The right to die
By Joe Ayres, Social Media coordinator
On October 5 the federal government is reintroducing a bill to amend Canada’s law on medically assisted dying and must pass it by December 18.
The federal government is amending the law to comply with a Quebec court ruling from last fall. This court ruling determined that it was unconstitutional to only allow people who could die of natural causes within a reasonable time frame to choose medically assisted death.
There was an attempt by Justice Minister David Lametti to introduce an amendment after the ruling came out in February. However, the amendment didn’t get far as the House of Commons adjourned half-way through March due to the COVID-19 pandemic. The amendment officially died when Prime Minister Trudeau prorogued parliament in September.
The new bill that has been introduced is identical to the one introduced in February, the main difference being that parliament only has two months to pass it this time.
The main difference made by this new amendment is that it removes the need for reasonably foreseeable death as a requirement for medically assisted death. As it stands right, a person must wait ten days after requesting medically assisted death for the procedure to be done. Additionally, the requirement for witnesses is being halved from two to one. Finally, the person requesting the procedure must consent twice, once when requesting the procedure and once immediately before the procedure.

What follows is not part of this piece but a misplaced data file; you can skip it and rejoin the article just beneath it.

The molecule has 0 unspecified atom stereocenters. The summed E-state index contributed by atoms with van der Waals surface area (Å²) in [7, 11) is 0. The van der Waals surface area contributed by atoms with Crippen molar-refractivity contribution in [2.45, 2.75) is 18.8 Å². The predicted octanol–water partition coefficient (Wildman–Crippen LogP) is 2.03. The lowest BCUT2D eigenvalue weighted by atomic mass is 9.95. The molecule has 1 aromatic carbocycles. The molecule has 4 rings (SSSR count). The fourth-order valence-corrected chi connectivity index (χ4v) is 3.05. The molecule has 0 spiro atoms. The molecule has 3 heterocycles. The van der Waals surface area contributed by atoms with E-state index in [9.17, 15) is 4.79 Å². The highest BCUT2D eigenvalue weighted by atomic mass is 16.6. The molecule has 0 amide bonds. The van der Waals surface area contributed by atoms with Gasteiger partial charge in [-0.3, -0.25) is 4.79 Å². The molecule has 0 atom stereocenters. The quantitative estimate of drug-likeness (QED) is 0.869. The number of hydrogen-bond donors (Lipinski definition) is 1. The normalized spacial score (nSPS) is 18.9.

Those who want the procedure but are not near death must go through a significantly more challenging process. A minimum 90-day period for the request to be assessed is in place. Out of the two medical practitioners assessing the request, one must have expertise in the person requesting specific illness. Additionally, like those who may die within a reasonable time frame, the person must be capable of giving final consent before the procedure is done.
This bill also bans medically assisted dying to those where mental illness is the only underlying issue.
The Liberal government will need support from at least one of the opposition parties to pass the amendment to the bill because they are a minority government. It is likely the NDP will support the Liberals in this bid as recently the NDP helped prevent a federal election from being called and because they largely support this bill.
There is speculation that the Conservative Party will block the bill. Conservative leader Erin O’Toole promised to protect conscience rights of medical professionals, meaning that doctors who are opposed to medically assisted dying should not be required to carry out the procedure.